Total knee replacement is one of the most common orthopedic procedures with more than 700,000 performed each year in the United States.1 Fractures that occur around a total knee replacement, such as periprosthetic distal femur fractures, are devastating injuries that can be challenging to treat. Supracondylar fractures that occur above a femoral prosthesis have adequate bone distally for fixation with a lateral plate and screws or a femoral nail. A distal femoral replacement may be necessary in patients who have poor bone stock distally or if the fracture occurs in close proximity to the femoral prosthesis. Distal femoral replacements have also been performed in patients with significant comminution of the distal femur and osteopenia. Distal femoral replacements are especially beneficial in elderly patients who can bear weight as tolerated immediately postoperatively. Rapid mobilization decreases morbidity and prevents the 8-week period of immobilization that is required with open reduction and internal fixation or intramedullary nailing.1,2

The first step in a distal femoral replacement is to cut the distal femur down to viable bone. The femoral and tibial sides are then prepped to accept their corresponding prostheses, which are usually cemented stemmed components. The femoral and tibial components are most commonly joined together with a hinge to provide more stability to the knee. Distal femoral replacements have demonstrated high survivorship as well as relatively good function in the appropriate population.2,3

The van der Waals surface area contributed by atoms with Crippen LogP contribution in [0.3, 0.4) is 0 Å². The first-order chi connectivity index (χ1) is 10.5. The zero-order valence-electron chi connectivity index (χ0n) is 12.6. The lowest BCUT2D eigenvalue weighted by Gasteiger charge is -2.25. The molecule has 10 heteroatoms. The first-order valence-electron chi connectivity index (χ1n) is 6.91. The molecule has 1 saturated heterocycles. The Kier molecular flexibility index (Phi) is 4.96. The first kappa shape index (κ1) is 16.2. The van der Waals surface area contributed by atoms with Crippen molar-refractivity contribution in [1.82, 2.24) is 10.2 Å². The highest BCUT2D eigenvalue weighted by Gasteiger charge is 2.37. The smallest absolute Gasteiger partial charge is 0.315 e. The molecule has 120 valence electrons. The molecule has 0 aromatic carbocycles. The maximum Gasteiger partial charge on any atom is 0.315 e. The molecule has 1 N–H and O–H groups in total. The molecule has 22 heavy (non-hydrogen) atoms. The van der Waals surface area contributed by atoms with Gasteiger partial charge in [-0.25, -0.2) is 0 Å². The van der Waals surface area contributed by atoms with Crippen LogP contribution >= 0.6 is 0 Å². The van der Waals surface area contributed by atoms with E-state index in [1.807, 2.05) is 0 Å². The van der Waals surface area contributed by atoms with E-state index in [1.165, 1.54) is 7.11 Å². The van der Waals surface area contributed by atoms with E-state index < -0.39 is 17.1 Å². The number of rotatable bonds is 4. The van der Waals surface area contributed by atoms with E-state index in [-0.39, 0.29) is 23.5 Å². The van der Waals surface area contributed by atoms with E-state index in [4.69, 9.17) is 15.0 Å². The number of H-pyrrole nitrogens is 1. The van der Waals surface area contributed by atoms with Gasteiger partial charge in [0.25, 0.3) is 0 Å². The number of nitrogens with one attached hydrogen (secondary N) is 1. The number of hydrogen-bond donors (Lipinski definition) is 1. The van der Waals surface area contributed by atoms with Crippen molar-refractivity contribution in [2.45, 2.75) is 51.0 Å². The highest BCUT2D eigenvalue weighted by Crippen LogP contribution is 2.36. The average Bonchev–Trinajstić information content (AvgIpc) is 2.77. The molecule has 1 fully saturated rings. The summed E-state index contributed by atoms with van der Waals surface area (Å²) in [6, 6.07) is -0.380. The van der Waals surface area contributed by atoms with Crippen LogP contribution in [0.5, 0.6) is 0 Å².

Dagan Cloutier, MPAS, PA-C, practices in a multispecialty orthopedic group in the southern New Hampshire region and is editor-in-chief of the Journal of Orthopedics for Physician Assistants (JOPA).

References

  1. Williams SN, Wolford ML, Bercovitz A. Hospitalization for total knee replacement among inpatients aged 45 and over: United States, 2000-2010. NCHS Data Brief No. 210; August 2015.
  2. Jassim SS, McNamara I, Hopgood P. Distal femoral replacement in periprosthetic fracture around total knee arthroplasty. Injury. 2014;45(3):550-553.
  3. Appleton P, Moran M, Houshian S, Robinson CM. Distal femoral fractures treated by hinged total knee replacement in elderly patients. J Bone Joint Surg Br. 2006;88(8):1065-1070.
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